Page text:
By Azz-Eddine Mansouri, General Manager of Sales at Ciena Middle East
The world has been steadily moving through a digital transformation over the past few years, and this has been further accelerated by the global pandemic. The value of the digital economy worldwide is estimated to be in the range of 4.5% to 15.5% of the global GDP, to the tune of approximately US$ 11.5 trillion.
The Middle East is also one of the frontrunners in this global digital transformation journey – a result of a concerted commitment by most of the governments in the region. The UAE, Bahrain, and Saudi Arabia have all launched digital transformation projects and reinforced their commitment to our digital world with the development of advanced technologies such as 5G and AI.
Overall, it is estimated that a 20% increase in the Information Communications Technology investments in a Gulf Cooperation Council [GCC] state leads to over 1% increase in its GDP, according to a whitepaper by Deloitte. The Egyptian government has also dedicated 12.7 billion Egyptian pounds in 2020-2021 to support digital transformation as part of its ‘Digital Egypt’ project.
The number of individuals using internet grew at a Compounded Annual Growth Rate of [CAGR] of 8% from 38 million in 2014 to 56 million in 2019 across the GCC. The use of international bandwidth surged at a CAGR of 46% in the same period, which is an indication of the increasing user demand for more capacity.
Connecting the world – overland and undersea
Supporting this expanding flow in cross-border data are over 30 submarine cables in service in the Middle East and North Africa region, and more than 390 globally. Across the Middle East, the bandwidth is predicted to increase from 74 Tbps to almost 400 Tbps by 2027.
Similarly, the GCC is on the threshold of huge growth in cloud data center sites from Amazon Web Services, Google Cloud Regions, Microsoft Azure, and Oracle Cloud to be launched across the UAE, Qatar, and KSA in the coming years.
Given submarine cables carry close to 99% of the world’s intercontinental electronic communications traffic, it is natural that Middle East’s growing submarine cable network requires access to this global network infrastructure to fully benefit from an international digital economy.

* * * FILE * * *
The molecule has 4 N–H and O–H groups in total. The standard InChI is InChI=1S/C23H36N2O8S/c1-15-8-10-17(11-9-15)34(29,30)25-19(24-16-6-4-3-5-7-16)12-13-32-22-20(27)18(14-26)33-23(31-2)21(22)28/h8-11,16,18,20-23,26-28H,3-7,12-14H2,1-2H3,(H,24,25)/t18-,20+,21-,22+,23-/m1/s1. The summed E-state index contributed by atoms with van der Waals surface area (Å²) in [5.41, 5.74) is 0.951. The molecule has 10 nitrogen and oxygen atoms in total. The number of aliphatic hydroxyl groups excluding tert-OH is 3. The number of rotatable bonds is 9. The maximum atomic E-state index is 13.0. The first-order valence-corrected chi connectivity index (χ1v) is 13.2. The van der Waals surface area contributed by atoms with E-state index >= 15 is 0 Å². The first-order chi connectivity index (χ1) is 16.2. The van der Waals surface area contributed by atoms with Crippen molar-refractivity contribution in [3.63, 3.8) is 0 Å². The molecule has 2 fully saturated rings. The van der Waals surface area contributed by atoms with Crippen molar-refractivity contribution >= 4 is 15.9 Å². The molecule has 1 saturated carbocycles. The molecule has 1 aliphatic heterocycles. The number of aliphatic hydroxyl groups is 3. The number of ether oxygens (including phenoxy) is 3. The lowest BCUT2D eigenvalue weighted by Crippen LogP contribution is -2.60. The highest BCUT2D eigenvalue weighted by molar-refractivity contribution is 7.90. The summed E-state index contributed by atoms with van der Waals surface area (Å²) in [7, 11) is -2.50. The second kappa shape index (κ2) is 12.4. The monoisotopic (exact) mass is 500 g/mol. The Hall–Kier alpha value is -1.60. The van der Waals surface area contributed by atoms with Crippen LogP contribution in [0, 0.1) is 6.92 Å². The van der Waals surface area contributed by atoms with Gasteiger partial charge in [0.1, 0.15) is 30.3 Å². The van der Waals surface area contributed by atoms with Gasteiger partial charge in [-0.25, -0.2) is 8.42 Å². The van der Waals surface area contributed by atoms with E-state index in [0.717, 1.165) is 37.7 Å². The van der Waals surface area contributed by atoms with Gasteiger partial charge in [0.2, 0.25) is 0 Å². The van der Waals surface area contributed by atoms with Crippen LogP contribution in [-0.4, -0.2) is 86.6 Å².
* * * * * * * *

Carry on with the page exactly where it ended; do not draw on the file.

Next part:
Once submarine cables make landfall, the onus is on terrestrial and mobile network expansion to enable the access to the applications, content, and services. The submarine networking industry has experienced several technology advancements in recent years, most importantly the rapid adoption of coherent optical modems, analytics, and data-driven automation that, together, completely change legacy business models.
Amidst an aggressive growth in the network, the region will also witness an extension of the 2Africa consortium line. The consortium which comprises China Mobile International, Facebook, MTN GlobalConnect, Orange, STC, Telecom Egypt, Vodafone, and WIOCC has announced plans to extend the 2Africa PEARLS branch to the Arabian Gulf, India, and Pakistan. This will bring the 2Africa cable system to over 45,000 kilometers, making it the longest submarine cable system ever deployed.
By connecting Africa, Europe, and Asia terrestrially through Egypt, 2Africa creates unique connectivity by adding vital landing locations in Oman, UAE, Qatar, Bahrain, Kuwait, Iraq, Pakistan, India, and a fourth landing in Saudi Arabia.
Meeting bandwidth demands of the future
The potential growth on the Internet of Things (IoT) and 5G across the Middle East, driven by the growing number of public administration and major smart city initiatives, particularly in the GCC, has fueled adoption of IoT, modernised edge networks, machine learning, and 5G in the region, which will lead to increased demand for bandwidth.
The focus is on providing a better broadband experience, with most use-cases revolving around faster data speeds, fixed wireless access and entertainment applications in the oil and gas, finance, and retail sectors, as well as video streaming and online gaming experiences.
According to Frost & Sullivan, the gaming industry in the Middle East and North Africa (MENA) region is estimated to be worth $4.5 billion, with over 100 million gamers in the region. The GCC accounts for about 1.5% of the global gaming market revenue by 2025. The report places Saudi Arabia in the 19th position globally in gaming revenues in 2019, at an estimated $837 million with the sector likely to witness a 22.5% CAGR in the 2019-2025 period.
Similarly, a Research and Markets report states that the Subscription Video on Demand market will cover 27.16 million subscriptions for 20 countries in the Middle East and North Africa by 2025, up from 10.95 million recorded at end-2019. Turkey will remain the country leader, with 11.30 million subscriptions by 2025, it states.
The increased supply of high-quality international bandwidth leads to a reduction in the price of bandwidth and improvement in the quality of experience for end-users. These benefits stimulate ICT diffusion, encouraging higher investment in mobile broadband infrastructure and data centres and supporting higher adoption of broadband.
The combination of a submarine cable network, terrestrial metropolitan fiber infrastructure, data centre assets, and broad interconnect ecosystem all combine to enable digital transformation. This will, in turn, lead to improved economic and social development in the Middle East.